We found 52 words by descrambling these letters HIENDA

4 Letter Words Unscramble From Letters hienda


3 Letter Words Unscramble From Letters hienda


2 Letter Words Unscramble From Letters hienda


More About The Unscrambled Letters HIENDA

Our word unscrambler discovered 52 words from the 6 scrambled letters (A D E H I N) you search for!

Furthermore, we grouped the results into the following categories:

  • There are 15 - 4 letter words
  • There are 21 - 3 letter words
  • There are 16 - 2 letter words

What Can The Letters HIENDA Mean ?

These are the meanings of the letters HIENDA when you unscramble them.

  • ahed (unknown)
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  • aide (unknown)
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  • Dean (n.)
    A dignitary or presiding officer in certain ecclesiastical and lay bodies; esp., an ecclesiastical dignitary, subordinate to a bishop.
  • Dean (n.)
    A registrar or secretary of the faculty in a department of a college, as in a medical, or theological, or scientific department.
  • Dean (n.)
    The chief or senior of a company on occasion of ceremony; as, the dean of the diplomatic corps; -- so called by courtesy.
  • Dean (n.)
    The collegiate officer in the universities of Oxford and Cambridge, England, who, besides other duties, has regard to the moral condition of the college.
  • Dean (n.)
    The head or presiding officer in the faculty of some colleges or universities.
  • deni (unknown)
    Sorry. I don't have the meaning of this word.
  • Dine (v. i.)
    To eat the principal regular meal of the day; to take dinner.
  • Dine (v. t.)
    To dine upon; to have to eat.
  • Dine (v. t.)
    To give a dinner to; to furnish with the chief meal; to feed; as, to dine a hundred men.
  • Hade (n.)
    The descent of a hill.
  • Hade (n.)
    The inclination or deviation from the vertical of any mineral vein.
  • Hade (v. i.)
    To deviate from the vertical; -- said of a vein, fault, or lode.
  • haed (unknown)
    Sorry. I don't have the meaning of this word.
  • haen (unknown)
    Sorry. I don't have the meaning of this word.
  • Hand (n.)
    A bundle of tobacco leaves tied together.
  • Hand (n.)
    A limb of certain animals, as the foot of a hawk, or any one of the four extremities of a monkey.
  • Hand (n.)
    A measure equal to a hand's breadth, -- four inches; a palm. Chiefly used in measuring the height of horses.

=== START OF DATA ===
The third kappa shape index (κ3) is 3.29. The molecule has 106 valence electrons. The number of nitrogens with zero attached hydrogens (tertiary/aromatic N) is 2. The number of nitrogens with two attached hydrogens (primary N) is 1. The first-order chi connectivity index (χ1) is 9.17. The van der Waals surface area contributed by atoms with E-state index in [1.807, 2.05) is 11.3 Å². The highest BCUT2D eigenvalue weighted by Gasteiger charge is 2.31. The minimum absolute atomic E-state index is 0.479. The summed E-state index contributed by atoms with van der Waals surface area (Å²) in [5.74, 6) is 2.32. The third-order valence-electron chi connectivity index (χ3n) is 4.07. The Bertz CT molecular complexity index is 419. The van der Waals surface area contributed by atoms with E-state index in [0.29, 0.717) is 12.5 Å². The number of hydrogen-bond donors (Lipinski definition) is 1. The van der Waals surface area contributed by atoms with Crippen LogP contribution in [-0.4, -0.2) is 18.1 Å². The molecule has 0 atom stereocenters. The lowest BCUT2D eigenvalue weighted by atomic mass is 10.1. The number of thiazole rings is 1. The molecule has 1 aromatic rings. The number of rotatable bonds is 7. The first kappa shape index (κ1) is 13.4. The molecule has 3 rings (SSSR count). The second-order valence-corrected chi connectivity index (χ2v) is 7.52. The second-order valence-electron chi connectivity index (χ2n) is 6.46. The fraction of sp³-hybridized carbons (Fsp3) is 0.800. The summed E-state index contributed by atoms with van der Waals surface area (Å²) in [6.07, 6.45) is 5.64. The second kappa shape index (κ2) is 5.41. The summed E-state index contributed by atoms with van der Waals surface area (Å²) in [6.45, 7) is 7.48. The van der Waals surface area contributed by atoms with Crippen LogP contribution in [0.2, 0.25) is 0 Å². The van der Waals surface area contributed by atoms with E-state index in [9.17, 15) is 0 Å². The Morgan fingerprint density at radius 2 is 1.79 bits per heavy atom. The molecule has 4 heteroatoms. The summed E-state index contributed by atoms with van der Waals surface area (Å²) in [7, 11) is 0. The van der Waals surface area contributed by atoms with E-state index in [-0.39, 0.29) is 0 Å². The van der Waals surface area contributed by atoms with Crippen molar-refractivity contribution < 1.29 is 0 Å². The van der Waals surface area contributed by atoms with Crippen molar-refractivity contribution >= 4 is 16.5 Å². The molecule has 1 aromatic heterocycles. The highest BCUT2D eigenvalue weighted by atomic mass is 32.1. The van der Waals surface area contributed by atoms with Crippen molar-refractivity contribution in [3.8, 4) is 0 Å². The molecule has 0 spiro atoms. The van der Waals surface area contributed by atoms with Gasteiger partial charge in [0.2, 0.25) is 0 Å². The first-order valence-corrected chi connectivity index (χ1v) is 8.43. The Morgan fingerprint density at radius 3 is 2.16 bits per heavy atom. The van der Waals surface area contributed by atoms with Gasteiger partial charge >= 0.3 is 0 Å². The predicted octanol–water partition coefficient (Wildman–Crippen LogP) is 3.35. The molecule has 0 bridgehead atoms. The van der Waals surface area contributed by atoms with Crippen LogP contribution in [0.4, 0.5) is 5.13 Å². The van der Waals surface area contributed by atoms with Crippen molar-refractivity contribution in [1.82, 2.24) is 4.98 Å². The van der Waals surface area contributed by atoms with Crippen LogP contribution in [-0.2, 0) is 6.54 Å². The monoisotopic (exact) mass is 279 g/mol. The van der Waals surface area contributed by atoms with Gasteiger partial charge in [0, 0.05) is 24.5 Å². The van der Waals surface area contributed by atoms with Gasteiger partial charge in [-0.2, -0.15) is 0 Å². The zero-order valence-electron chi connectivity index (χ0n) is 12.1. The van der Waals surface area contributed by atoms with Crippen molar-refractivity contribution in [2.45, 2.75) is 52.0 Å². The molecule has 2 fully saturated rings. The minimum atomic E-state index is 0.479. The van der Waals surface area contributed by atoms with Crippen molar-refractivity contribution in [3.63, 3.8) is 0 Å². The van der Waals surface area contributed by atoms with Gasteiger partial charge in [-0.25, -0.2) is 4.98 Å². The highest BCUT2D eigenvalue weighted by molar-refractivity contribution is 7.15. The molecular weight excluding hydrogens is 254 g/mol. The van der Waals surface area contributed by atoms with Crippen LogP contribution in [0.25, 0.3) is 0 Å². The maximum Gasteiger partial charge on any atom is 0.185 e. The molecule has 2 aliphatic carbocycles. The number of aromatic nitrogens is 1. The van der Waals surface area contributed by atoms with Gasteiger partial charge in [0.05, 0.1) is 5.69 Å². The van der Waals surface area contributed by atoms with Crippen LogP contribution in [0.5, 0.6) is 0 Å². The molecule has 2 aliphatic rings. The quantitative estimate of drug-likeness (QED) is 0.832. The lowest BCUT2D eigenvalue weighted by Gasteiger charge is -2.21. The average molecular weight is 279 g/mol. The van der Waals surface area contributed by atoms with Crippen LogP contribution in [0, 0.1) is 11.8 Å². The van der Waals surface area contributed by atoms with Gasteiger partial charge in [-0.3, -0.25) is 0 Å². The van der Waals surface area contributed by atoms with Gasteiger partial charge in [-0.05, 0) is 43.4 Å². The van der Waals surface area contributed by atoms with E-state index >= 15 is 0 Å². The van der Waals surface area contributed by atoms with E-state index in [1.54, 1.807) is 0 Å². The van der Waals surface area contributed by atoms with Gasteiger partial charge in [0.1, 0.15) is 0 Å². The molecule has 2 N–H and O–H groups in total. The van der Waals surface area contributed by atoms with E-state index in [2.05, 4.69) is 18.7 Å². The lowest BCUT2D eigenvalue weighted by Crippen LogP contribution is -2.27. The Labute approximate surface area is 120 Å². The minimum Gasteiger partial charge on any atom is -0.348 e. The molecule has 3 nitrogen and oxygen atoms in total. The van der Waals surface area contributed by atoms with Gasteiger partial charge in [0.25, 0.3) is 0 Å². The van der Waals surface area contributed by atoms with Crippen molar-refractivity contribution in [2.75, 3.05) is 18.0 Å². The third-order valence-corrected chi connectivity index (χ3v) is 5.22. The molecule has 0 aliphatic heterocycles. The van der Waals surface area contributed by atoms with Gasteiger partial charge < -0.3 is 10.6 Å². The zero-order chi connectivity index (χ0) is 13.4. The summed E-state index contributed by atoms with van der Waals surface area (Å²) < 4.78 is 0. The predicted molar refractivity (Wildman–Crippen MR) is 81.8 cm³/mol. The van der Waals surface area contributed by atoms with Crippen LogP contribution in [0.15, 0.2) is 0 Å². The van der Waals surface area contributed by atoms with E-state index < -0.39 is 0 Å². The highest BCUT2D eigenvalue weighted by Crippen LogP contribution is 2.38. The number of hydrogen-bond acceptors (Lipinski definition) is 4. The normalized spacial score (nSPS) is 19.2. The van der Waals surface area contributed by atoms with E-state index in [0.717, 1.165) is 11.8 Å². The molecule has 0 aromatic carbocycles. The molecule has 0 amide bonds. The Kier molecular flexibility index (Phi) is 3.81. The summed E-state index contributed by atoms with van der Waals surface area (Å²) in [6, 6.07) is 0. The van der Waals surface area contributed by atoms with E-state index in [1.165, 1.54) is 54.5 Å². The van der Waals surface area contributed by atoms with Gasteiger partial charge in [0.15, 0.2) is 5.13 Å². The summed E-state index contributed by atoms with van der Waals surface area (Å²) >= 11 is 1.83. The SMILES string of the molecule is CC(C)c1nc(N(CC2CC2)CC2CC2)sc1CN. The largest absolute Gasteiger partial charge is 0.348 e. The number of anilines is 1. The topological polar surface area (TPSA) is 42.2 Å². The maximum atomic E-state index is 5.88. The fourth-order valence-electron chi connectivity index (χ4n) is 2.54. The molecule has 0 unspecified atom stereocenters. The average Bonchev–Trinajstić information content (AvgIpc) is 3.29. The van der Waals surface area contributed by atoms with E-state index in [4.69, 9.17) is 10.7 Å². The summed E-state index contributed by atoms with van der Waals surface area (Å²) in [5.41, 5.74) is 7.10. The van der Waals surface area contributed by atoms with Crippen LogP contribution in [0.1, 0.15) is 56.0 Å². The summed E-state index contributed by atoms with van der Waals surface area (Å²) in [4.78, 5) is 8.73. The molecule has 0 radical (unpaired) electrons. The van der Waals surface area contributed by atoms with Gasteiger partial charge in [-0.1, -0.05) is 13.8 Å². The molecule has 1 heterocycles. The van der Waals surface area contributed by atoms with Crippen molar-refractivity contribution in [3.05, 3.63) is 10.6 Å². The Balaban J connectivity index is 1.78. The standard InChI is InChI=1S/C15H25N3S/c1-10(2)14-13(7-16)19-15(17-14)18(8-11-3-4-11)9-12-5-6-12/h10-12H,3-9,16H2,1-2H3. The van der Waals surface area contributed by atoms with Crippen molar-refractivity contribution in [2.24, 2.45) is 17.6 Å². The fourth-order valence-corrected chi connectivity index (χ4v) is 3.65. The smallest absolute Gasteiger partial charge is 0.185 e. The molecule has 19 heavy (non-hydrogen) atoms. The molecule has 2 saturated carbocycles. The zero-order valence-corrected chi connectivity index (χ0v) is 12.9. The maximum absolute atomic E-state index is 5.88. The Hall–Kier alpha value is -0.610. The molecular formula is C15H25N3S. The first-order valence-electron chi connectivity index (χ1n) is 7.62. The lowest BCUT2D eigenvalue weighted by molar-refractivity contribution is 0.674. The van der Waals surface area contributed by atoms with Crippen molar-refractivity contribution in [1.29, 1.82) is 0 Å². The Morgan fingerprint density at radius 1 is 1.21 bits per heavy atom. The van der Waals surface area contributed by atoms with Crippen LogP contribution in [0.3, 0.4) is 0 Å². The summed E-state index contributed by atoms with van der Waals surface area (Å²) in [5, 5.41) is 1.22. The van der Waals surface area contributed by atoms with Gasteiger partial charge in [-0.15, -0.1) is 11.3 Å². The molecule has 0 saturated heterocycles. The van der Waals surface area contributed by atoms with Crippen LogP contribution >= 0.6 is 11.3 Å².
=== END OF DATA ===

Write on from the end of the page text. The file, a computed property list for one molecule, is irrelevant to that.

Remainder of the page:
• Hand (n.)
    Actual performance; deed; act; workmanship; agency; hence, manner of performance.
  • Hand (n.)
    Agency in transmission from one person to another; as, to buy at first hand, that is, from the producer, or when new; at second hand, that is, when no longer in the producer's hand, or when not new.
  • Hand (n.)
    An agent; a servant, or laborer; a workman, trained or competent for special service or duty; a performer more or less skillful; as, a deck hand; a farm hand; an old hand at speaking.
  • Hand (n.)
    An index or pointer on a dial; as, the hour or minute hand of a clock.
  • Hand (n.)
    Handwriting; style of penmanship; as, a good, bad or running hand. Hence, a signature.
  • Hand (n.)
    Personal possession; ownership; hence, control; direction; management; -- usually in the plural.
  • Hand (n.)
    Power of performance; means of execution; ability; skill; dexterity.
  • Hand (n.)
    Rate; price.
  • Hand (n.)
    Side; part; direction, either right or left.
  • Hand (n.)
    That part of the fore limb below the forearm or wrist in man and monkeys, and the corresponding part in many other animals; manus; paw. See Manus.
  • Hand (n.)
    That which is, or may be, held in a hand at once
  • Hand (n.)
    That which resembles, or to some extent performs the office of, a human hand
  • Hand (n.)
    The quota of cards received from the dealer.
  • Hand (n.)
    The small part of a gunstock near the lock, which is grasped by the hand in taking aim.
  • Hand (v. i.)
    To cooperate.
  • Hand (v. t.)
    To furl; -- said of a sail.
  • Hand (v. t.)
    To give, pass, or transmit with the hand; as, he handed them the letter.
  • Hand (v. t.)
    To lead, guide, or assist with the hand; to conduct; as, to hand a lady into a carriage.
  • Hand (v. t.)
    To manage; as, I hand my oar.
  • Hand (v. t.)
    To pledge by the hand; to handfast.
  • Hand (v. t.)
    To seize; to lay hands on.
  • Head (a.)
    Principal; chief; leading; first; as, the head master of a school; the head man of a tribe; a head chorister; a head cook.
  • Head (n.)
    A dense cluster of flowers, as in clover, daisies, thistles; a capitulum.
  • Head (n.)
    A dense, compact mass of leaves, as in a cabbage or a lettuce plant.
  • Head (n.)
    A headdress; a covering of the head; as, a laced head; a head of hair.
  • Head (n.)
    A headland; a promontory; as, Gay Head.
  • Head (n.)
    A rounded mass of foam which rises on a pot of beer or other effervescing liquor.
  • Head (n.)
    A separate part, or topic, of a discourse; a theme to be expanded; a subdivision; as, the heads of a sermon.
  • Head (n.)
    An ear of wheat, barley, or of one of the other small cereals.
  • Head (n.)
    Culminating point or crisis; hence, strength; force; height.
  • Head (n.)
    Each one among many; an individual; -- often used in a plural sense; as, a thousand head of cattle.
  • Head (n.)
    Power; armed force.
  • Head (n.)
    The anterior or superior part of an animal, containing the brain, or chief ganglia of the nervous system, the mouth, and in the higher animals, the chief sensory organs; poll; cephalon.